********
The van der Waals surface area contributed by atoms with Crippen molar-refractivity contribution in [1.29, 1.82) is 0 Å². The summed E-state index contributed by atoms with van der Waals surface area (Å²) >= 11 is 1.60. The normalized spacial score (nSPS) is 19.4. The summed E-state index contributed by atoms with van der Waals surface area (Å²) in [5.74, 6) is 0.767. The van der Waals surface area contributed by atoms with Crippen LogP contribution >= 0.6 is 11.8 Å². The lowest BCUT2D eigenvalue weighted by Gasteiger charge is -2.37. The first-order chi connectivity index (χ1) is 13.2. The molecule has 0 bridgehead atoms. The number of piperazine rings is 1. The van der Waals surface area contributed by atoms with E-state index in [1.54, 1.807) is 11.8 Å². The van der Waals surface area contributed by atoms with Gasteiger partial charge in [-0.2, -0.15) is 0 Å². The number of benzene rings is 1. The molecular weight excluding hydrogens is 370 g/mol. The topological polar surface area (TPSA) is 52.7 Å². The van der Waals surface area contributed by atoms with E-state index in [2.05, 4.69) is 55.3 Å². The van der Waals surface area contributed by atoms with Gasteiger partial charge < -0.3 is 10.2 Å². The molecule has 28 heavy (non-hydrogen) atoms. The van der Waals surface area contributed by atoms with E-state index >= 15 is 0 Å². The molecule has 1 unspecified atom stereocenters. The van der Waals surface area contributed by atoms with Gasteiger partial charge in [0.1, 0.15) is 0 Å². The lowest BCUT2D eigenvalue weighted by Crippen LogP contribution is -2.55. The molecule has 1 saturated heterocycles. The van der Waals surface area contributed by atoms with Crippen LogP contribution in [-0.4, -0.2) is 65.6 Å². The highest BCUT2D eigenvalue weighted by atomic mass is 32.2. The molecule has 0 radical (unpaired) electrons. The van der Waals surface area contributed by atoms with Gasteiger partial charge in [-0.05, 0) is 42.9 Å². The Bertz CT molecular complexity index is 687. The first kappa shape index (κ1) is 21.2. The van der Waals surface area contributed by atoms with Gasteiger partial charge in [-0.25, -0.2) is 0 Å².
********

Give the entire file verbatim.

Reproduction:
The van der Waals surface area contributed by atoms with Crippen molar-refractivity contribution in [1.29, 1.82) is 0 Å². The summed E-state index contributed by atoms with van der Waals surface area (Å²) >= 11 is 1.60. The normalized spacial score (nSPS) is 19.4. The summed E-state index contributed by atoms with van der Waals surface area (Å²) in [5.74, 6) is 0.767. The van der Waals surface area contributed by atoms with Crippen LogP contribution >= 0.6 is 11.8 Å². The lowest BCUT2D eigenvalue weighted by Gasteiger charge is -2.37. The first-order chi connectivity index (χ1) is 13.2. The molecule has 0 bridgehead atoms. The number of piperazine rings is 1. The van der Waals surface area contributed by atoms with E-state index in [1.54, 1.807) is 11.8 Å². The van der Waals surface area contributed by atoms with Gasteiger partial charge in [-0.2, -0.15) is 0 Å². The number of benzene rings is 1. The molecular weight excluding hydrogens is 370 g/mol. The topological polar surface area (TPSA) is 52.7 Å². The van der Waals surface area contributed by atoms with E-state index in [2.05, 4.69) is 55.3 Å². The van der Waals surface area contributed by atoms with Gasteiger partial charge < -0.3 is 10.2 Å². The molecule has 28 heavy (non-hydrogen) atoms. The van der Waals surface area contributed by atoms with E-state index >= 15 is 0 Å². The molecule has 1 unspecified atom stereocenters. The van der Waals surface area contributed by atoms with Gasteiger partial charge in [0.1, 0.15) is 0 Å². The lowest BCUT2D eigenvalue weighted by Crippen LogP contribution is -2.55. The molecule has 1 saturated heterocycles. The van der Waals surface area contributed by atoms with Crippen LogP contribution in [-0.4, -0.2) is 65.6 Å². The highest BCUT2D eigenvalue weighted by atomic mass is 32.2. The molecule has 0 radical (unpaired) electrons. The van der Waals surface area contributed by atoms with Gasteiger partial charge in [-0.05, 0) is 42.9 Å². The Bertz CT molecular complexity index is 687. The first kappa shape index (κ1) is 21.2. The van der Waals surface area contributed by atoms with Gasteiger partial charge in [-0.25, -0.2) is 0 Å².